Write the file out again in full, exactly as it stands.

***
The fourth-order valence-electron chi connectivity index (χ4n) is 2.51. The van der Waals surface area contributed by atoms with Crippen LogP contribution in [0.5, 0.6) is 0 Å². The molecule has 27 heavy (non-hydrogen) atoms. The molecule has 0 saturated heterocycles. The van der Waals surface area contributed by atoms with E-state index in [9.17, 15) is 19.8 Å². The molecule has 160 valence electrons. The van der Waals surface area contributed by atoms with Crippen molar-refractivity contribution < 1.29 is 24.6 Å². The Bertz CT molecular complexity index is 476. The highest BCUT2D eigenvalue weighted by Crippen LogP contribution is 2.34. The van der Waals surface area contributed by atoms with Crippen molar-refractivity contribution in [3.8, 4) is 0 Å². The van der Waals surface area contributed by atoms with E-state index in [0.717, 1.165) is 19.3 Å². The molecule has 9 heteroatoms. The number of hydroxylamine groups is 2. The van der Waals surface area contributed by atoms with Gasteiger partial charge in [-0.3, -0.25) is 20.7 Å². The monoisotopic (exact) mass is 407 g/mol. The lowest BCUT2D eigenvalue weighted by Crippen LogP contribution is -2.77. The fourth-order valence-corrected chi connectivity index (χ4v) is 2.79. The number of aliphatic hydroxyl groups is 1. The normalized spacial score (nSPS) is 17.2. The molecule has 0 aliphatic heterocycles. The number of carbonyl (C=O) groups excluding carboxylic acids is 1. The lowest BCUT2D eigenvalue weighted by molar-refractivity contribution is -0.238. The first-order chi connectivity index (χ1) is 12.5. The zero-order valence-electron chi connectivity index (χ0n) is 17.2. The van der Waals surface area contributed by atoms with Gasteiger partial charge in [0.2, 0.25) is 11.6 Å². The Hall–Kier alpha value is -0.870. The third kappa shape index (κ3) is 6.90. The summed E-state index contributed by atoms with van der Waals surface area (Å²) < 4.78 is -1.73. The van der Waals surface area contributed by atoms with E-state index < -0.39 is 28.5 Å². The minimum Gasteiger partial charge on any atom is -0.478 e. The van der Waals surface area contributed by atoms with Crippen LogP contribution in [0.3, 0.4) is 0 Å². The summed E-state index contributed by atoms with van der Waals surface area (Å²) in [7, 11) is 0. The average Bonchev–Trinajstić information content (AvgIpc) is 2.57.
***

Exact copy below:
The fourth-order valence-electron chi connectivity index (χ4n) is 2.51. The van der Waals surface area contributed by atoms with Crippen LogP contribution in [0.5, 0.6) is 0 Å². The molecule has 27 heavy (non-hydrogen) atoms. The molecule has 0 saturated heterocycles. The van der Waals surface area contributed by atoms with E-state index in [9.17, 15) is 19.8 Å². The molecule has 160 valence electrons. The van der Waals surface area contributed by atoms with Crippen molar-refractivity contribution < 1.29 is 24.6 Å². The Bertz CT molecular complexity index is 476. The highest BCUT2D eigenvalue weighted by Crippen LogP contribution is 2.34. The van der Waals surface area contributed by atoms with Crippen molar-refractivity contribution in [3.8, 4) is 0 Å². The van der Waals surface area contributed by atoms with E-state index in [0.717, 1.165) is 19.3 Å². The molecule has 9 heteroatoms. The number of hydroxylamine groups is 2. The van der Waals surface area contributed by atoms with Gasteiger partial charge in [-0.3, -0.25) is 20.7 Å². The monoisotopic (exact) mass is 407 g/mol. The lowest BCUT2D eigenvalue weighted by Crippen LogP contribution is -2.77. The fourth-order valence-corrected chi connectivity index (χ4v) is 2.79. The number of aliphatic hydroxyl groups is 1. The normalized spacial score (nSPS) is 17.2. The molecule has 0 aliphatic heterocycles. The number of carbonyl (C=O) groups excluding carboxylic acids is 1. The lowest BCUT2D eigenvalue weighted by molar-refractivity contribution is -0.238. The first-order chi connectivity index (χ1) is 12.5. The zero-order valence-electron chi connectivity index (χ0n) is 17.2. The van der Waals surface area contributed by atoms with Gasteiger partial charge in [0.2, 0.25) is 11.6 Å². The Hall–Kier alpha value is -0.870. The third kappa shape index (κ3) is 6.90. The summed E-state index contributed by atoms with van der Waals surface area (Å²) < 4.78 is -1.73. The van der Waals surface area contributed by atoms with E-state index < -0.39 is 28.5 Å². The minimum Gasteiger partial charge on any atom is -0.478 e. The van der Waals surface area contributed by atoms with Crippen LogP contribution in [0.3, 0.4) is 0 Å². The summed E-state index contributed by atoms with van der Waals surface area (Å²) in [7, 11) is 0. The average Bonchev–Trinajstić information content (AvgIpc) is 2.57.